Utah child care centers escape sanctions for repeated safety violations, audit says

Division of Family Health and Preparedness must improve policies and increase public transparency, report says.

Utah child care providers that “continually violate” health and safety standards are not always penalized, and their licenses are not suspended.

The state’s assisted living centers — rapidly growing in number — are not regularly inspected, and delayed inspections are uncovering more serious violations.

Children with disabilities are not making the gains they once did with Baby Watch services. And that care is not being monitored — despite a policy requiring it since 2013.

Citing these findings and others, the state’s legislative auditor general called for reforms at the Division of Family Health and Preparedness in an 84-page audit released Tuesday.

The audit also criticized the division for its lack of transparency, such as failing to post inspection reports and policies online, as is common practice in other states.

The state auditor offered 21 recommendations, and, in a Nov. 7 letter, division Director Paul Patrick said the agency will implement each one. It was already revising some policies and procedures, he said.

The audit focused on three of the division’s six bureaus: Child Care Licensing, Health Facility Licensing and the Baby Watch Early Intervention Program.

‘Weak policies’ for child care

Child Care Licensing is supposed to examine childc are facilities twice a year. But when it finds repeated violations, it does not impose strong sanctions, the audit said.

In one example, an inspector recently found a child confined inside a portable crib that was covered with a trampoline inside a laundry room. The inspector called Child Protective Services, and officials recorded the finding, “but took no further action.”

The provider “had 14 cited findings and 16 repeat cited findings of the most severe level of violation during a four-year period,” the report said. “Stronger [Child Care Licensing] sanctions on these early violations may have prevented the child confinement violation.”

Auditors examined 20 providers that had received citations in at least three recent inspections. Half of them, the report found, had “a pattern of noncompliance that sanctions did not remedy, which is unsurprising due to the weak policies currently in place.”

In another case, inspectors repeatedly found children unsupervised at a different facility. “Despite the provider’s pattern of noncompliance since 2014,” the audit said, the bureau “imposed no sanctions in FY 2017 for three incidents in which children were left unsupervised.”

It also said the bureau needs policies to better protect children when a provider appeals sanctions. For example, the program does not increase monitoring of a facility while an appeal is underway, the report said. And other states have more clear, and publicly available, policies outlining the appeals process.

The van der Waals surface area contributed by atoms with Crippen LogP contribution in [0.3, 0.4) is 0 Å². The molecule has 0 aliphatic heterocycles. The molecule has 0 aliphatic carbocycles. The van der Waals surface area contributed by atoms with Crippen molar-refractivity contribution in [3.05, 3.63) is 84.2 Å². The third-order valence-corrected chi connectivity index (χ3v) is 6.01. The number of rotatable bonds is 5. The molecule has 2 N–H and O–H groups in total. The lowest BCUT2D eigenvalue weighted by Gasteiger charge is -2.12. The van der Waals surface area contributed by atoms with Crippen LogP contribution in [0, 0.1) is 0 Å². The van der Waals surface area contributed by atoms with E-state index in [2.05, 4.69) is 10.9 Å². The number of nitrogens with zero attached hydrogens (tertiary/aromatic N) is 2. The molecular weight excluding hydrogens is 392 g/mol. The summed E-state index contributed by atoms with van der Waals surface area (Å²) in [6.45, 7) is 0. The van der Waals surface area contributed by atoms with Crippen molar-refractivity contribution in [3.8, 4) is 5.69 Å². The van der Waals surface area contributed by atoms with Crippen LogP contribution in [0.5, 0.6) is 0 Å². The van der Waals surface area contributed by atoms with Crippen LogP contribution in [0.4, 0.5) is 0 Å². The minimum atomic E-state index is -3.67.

More ‘critical offenses’ in assisted living

The number of assisted living centers in Utah has grown by 18 percent in the past five years, the report said, and state officials are unable to perform regular inspections, or surveys, of the facilities.

In 2012, the Bureau of Health Facility Licensing and Certification did one survey per facility every 35 months, according to the report. By 2016, the duration had doubled to one every 70 months.

In the delayed surveys, inspectors are finding more frequent “critical offenses” than they were before, the report said.

In 2015, for example, a resident left a locked facility and was found dead in a courtyard due to weather exposure. A complaint was filed. Inspectors found staff had failed to monitor the resident or investigate the death; an in-depth survey of the facility had not occurred for five years.

“Utah lags behind other states in the number of surveyors and time between surveys,” the audit said. “As the elderly population is projected to nearly double by 2050, solutions are needed to provide protections to vulnerable aging adults.”

The report also discovered some providers weren’t submitting all names of new hires into the required screening system.

A ‘decline’ in children’s advances in Baby Watch

The Baby Watch Early Intervention Program provides services to children with developmental delays or disabilities, up to age 3. Care given by outside providers includes speech pathology, occupational therapy and physical therapy.

Children in the program are seeing fewer advances in their social and emotional skills, learning and behaviors, the audit said. And despite a 2013 policy requiring regular evaluation of services — interviews, observations and follow-up visits — that monitoring isn’t happening.

That makes it hard for state officials to evaluate the quality of services, auditors said.

“A lack of monitoring may have contributed to the recent decline in [Baby Watch] program performance,” auditors wrote.

The report also dinged the program for unclear and incomplete policies — for example, no requirement for background checks for providers.